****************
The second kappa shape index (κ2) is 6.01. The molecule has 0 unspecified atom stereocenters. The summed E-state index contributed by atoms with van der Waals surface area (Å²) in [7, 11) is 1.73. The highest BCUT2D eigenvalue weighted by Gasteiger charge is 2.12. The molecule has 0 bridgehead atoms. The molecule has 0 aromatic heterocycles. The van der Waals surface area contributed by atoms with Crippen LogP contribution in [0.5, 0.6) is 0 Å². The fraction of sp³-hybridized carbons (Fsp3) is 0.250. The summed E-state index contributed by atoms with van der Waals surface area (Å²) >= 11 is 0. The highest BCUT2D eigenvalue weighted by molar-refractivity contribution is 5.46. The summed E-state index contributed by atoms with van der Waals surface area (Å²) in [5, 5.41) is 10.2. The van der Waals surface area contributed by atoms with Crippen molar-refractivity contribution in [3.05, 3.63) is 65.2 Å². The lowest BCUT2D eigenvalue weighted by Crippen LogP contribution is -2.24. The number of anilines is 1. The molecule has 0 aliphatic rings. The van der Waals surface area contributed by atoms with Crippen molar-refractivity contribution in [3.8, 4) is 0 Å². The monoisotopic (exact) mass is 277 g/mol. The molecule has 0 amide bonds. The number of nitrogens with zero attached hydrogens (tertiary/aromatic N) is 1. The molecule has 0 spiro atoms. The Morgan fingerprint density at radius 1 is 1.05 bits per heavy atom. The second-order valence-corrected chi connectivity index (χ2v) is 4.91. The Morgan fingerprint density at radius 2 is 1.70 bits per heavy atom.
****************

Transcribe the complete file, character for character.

The second kappa shape index (κ2) is 6.01. The molecule has 0 unspecified atom stereocenters. The summed E-state index contributed by atoms with van der Waals surface area (Å²) in [7, 11) is 1.73. The highest BCUT2D eigenvalue weighted by Gasteiger charge is 2.12. The molecule has 0 bridgehead atoms. The molecule has 0 aromatic heterocycles. The van der Waals surface area contributed by atoms with Crippen LogP contribution in [0.5, 0.6) is 0 Å². The fraction of sp³-hybridized carbons (Fsp3) is 0.250. The summed E-state index contributed by atoms with van der Waals surface area (Å²) >= 11 is 0. The highest BCUT2D eigenvalue weighted by molar-refractivity contribution is 5.46. The summed E-state index contributed by atoms with van der Waals surface area (Å²) in [5, 5.41) is 10.2. The van der Waals surface area contributed by atoms with Crippen molar-refractivity contribution in [3.05, 3.63) is 65.2 Å². The lowest BCUT2D eigenvalue weighted by Crippen LogP contribution is -2.24. The number of anilines is 1. The molecule has 0 aliphatic rings. The van der Waals surface area contributed by atoms with Crippen molar-refractivity contribution in [3.8, 4) is 0 Å². The monoisotopic (exact) mass is 277 g/mol. The molecule has 0 amide bonds. The number of nitrogens with zero attached hydrogens (tertiary/aromatic N) is 1. The molecule has 0 spiro atoms. The Morgan fingerprint density at radius 1 is 1.05 bits per heavy atom. The second-order valence-corrected chi connectivity index (χ2v) is 4.91. The Morgan fingerprint density at radius 2 is 1.70 bits per heavy atom.